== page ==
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The Lost City of Z is a 2017 film written and directed by James Gray, based on the non-fiction book of the same name telling the story of British adventurer Percy Fawcett's quest to find a lost civilization in the Amazon.

In 1906, the Royal Geographic Society asks then-Major Fawcett (Charlie Hunnam) to trace the border between Brazil and Bolivia, as the two countries are seeking a neutral party to head off a boundary war. Despite enduring a classic River of Insanity voyage, Fawcett and his faithful aide-de-camp Henry Costin (Robert Pattinson) succeed in the mission and become fascinated by some pottery and carvings deep in the jungle where supposedly no humans — let alone civilized humans — had ever lived. Fawcett takes the then-unpopular position that the peoples of the Amazon built a sophisticated culture, which doubles as a critique of imperial attitudes toward the land and its natives. He becomes obsessed with proving his case, rather to the detriment of his family life, but learns a great deal about the jungle, its inhabitants, and himself.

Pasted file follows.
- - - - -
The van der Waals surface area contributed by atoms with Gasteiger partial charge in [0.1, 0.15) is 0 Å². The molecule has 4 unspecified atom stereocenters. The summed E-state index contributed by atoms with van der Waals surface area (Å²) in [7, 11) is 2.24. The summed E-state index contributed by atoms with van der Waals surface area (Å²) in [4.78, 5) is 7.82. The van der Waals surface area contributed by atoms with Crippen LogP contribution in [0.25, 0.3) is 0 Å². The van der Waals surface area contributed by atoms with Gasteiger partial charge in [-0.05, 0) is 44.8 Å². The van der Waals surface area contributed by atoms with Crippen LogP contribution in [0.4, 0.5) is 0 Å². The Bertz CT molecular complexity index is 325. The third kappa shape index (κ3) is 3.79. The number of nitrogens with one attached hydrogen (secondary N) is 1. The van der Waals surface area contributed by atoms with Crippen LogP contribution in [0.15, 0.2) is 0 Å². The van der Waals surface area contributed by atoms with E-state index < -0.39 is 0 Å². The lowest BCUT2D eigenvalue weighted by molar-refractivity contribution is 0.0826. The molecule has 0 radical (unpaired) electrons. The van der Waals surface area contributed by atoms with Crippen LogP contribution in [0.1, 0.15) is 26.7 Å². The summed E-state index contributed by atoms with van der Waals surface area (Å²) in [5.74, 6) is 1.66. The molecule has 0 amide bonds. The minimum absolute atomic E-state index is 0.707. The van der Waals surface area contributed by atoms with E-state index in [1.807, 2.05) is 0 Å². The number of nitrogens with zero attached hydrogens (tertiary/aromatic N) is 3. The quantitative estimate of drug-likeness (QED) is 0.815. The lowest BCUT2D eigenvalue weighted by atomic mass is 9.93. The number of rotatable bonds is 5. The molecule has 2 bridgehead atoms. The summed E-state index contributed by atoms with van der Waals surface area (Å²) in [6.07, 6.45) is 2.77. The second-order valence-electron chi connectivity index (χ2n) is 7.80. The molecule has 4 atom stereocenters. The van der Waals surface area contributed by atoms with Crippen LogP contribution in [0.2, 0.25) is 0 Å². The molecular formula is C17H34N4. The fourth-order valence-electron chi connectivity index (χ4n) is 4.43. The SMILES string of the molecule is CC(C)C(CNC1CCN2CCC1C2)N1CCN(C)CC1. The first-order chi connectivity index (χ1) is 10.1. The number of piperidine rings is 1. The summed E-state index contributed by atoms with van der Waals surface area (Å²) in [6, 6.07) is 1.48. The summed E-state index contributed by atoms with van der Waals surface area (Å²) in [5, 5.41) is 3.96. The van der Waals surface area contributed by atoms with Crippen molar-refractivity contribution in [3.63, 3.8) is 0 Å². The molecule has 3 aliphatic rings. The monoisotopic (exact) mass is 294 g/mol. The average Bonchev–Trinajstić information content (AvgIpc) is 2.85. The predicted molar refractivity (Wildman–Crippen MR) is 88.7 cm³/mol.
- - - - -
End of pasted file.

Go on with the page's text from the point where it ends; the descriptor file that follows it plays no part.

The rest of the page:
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This film contains examples of:

  • Action Prologue: The movie starts off with a rollicking stag hunt, which Fawcett wins.
  • Adapted Out: Raleigh Rimmell, best friend of Fawcett's son Jack (Tom Holland), actually accompanied them on their last voyage but didn't make it into the movie.
  • The Alcoholic: Fawcett's father was this, leaving him with a chip on his shoulder regarding the family honor. Costin also appears to be this at the beginning, but surviving the enforced sobriety of the jungle seems to set him straight.
  • Ambiguous Ending: Percy and Jack are captured by natives and taken through some kind of ritual, but their ultimate fates are not seen. Fawcett's wife, Nina, says that she's heard a report that they're living among Indians, and produces Percy's compass as evidence.